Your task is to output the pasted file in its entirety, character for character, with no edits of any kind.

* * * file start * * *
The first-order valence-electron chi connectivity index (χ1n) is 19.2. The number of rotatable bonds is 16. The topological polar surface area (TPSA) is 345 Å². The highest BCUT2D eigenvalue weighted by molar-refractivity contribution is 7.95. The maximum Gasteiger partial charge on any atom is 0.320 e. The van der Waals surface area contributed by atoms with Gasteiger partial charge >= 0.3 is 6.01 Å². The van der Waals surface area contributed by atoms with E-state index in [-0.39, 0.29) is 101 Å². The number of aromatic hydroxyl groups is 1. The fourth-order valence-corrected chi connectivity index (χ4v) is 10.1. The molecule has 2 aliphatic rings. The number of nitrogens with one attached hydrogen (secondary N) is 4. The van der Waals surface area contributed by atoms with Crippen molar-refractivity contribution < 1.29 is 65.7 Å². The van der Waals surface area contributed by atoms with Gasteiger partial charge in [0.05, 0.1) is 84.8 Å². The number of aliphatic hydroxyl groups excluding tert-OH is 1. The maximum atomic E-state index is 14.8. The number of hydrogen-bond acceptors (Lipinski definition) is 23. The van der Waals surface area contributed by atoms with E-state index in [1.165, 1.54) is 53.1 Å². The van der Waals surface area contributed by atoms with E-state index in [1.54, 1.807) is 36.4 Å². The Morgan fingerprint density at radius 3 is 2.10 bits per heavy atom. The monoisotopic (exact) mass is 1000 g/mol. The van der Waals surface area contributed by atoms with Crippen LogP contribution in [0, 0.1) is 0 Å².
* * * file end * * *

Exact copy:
The first-order valence-electron chi connectivity index (χ1n) is 19.2. The number of rotatable bonds is 16. The topological polar surface area (TPSA) is 345 Å². The highest BCUT2D eigenvalue weighted by molar-refractivity contribution is 7.95. The maximum Gasteiger partial charge on any atom is 0.320 e. The van der Waals surface area contributed by atoms with Gasteiger partial charge >= 0.3 is 6.01 Å². The van der Waals surface area contributed by atoms with E-state index in [-0.39, 0.29) is 101 Å². The number of aromatic hydroxyl groups is 1. The fourth-order valence-corrected chi connectivity index (χ4v) is 10.1. The molecule has 2 aliphatic rings. The number of nitrogens with one attached hydrogen (secondary N) is 4. The van der Waals surface area contributed by atoms with Crippen molar-refractivity contribution < 1.29 is 65.7 Å². The van der Waals surface area contributed by atoms with Gasteiger partial charge in [0.05, 0.1) is 84.8 Å². The number of aliphatic hydroxyl groups excluding tert-OH is 1. The maximum atomic E-state index is 14.8. The number of hydrogen-bond acceptors (Lipinski definition) is 23. The van der Waals surface area contributed by atoms with E-state index in [1.165, 1.54) is 53.1 Å². The van der Waals surface area contributed by atoms with E-state index in [1.54, 1.807) is 36.4 Å². The Morgan fingerprint density at radius 3 is 2.10 bits per heavy atom. The monoisotopic (exact) mass is 1000 g/mol. The van der Waals surface area contributed by atoms with Crippen LogP contribution in [0, 0.1) is 0 Å².